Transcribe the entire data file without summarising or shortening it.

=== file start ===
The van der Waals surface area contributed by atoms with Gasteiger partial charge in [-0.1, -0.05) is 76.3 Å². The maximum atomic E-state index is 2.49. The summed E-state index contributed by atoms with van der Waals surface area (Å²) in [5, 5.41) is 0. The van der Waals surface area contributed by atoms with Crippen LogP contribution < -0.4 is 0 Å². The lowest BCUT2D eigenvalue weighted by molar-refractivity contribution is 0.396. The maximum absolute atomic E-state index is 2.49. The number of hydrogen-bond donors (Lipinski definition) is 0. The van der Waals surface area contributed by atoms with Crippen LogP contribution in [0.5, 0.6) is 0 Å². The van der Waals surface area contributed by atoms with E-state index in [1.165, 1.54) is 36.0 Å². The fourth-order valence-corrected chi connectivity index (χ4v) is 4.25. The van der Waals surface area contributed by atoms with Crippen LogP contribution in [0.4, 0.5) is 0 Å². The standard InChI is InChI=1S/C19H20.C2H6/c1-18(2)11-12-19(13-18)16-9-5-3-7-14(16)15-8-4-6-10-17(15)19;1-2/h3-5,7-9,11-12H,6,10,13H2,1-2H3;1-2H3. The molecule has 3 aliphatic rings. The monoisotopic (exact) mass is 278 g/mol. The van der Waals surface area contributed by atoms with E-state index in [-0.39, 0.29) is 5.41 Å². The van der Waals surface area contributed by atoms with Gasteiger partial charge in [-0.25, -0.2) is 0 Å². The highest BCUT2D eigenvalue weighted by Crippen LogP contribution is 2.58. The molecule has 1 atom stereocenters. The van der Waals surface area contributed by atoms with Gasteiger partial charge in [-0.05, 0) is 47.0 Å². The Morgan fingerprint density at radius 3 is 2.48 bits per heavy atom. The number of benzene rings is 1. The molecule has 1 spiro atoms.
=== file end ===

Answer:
The van der Waals surface area contributed by atoms with Gasteiger partial charge in [-0.1, -0.05) is 76.3 Å². The maximum atomic E-state index is 2.49. The summed E-state index contributed by atoms with van der Waals surface area (Å²) in [5, 5.41) is 0. The van der Waals surface area contributed by atoms with Crippen LogP contribution < -0.4 is 0 Å². The lowest BCUT2D eigenvalue weighted by molar-refractivity contribution is 0.396. The maximum absolute atomic E-state index is 2.49. The number of hydrogen-bond donors (Lipinski definition) is 0. The van der Waals surface area contributed by atoms with Crippen LogP contribution in [0.5, 0.6) is 0 Å². The van der Waals surface area contributed by atoms with E-state index in [1.165, 1.54) is 36.0 Å². The fourth-order valence-corrected chi connectivity index (χ4v) is 4.25. The van der Waals surface area contributed by atoms with Crippen LogP contribution in [0.4, 0.5) is 0 Å². The standard InChI is InChI=1S/C19H20.C2H6/c1-18(2)11-12-19(13-18)16-9-5-3-7-14(16)15-8-4-6-10-17(15)19;1-2/h3-5,7-9,11-12H,6,10,13H2,1-2H3;1-2H3. The molecule has 3 aliphatic rings. The monoisotopic (exact) mass is 278 g/mol. The van der Waals surface area contributed by atoms with E-state index in [-0.39, 0.29) is 5.41 Å². The van der Waals surface area contributed by atoms with Gasteiger partial charge in [-0.25, -0.2) is 0 Å². The highest BCUT2D eigenvalue weighted by Crippen LogP contribution is 2.58. The molecule has 1 atom stereocenters. The van der Waals surface area contributed by atoms with Gasteiger partial charge in [-0.05, 0) is 47.0 Å². The Morgan fingerprint density at radius 3 is 2.48 bits per heavy atom. The number of benzene rings is 1. The molecule has 1 spiro atoms.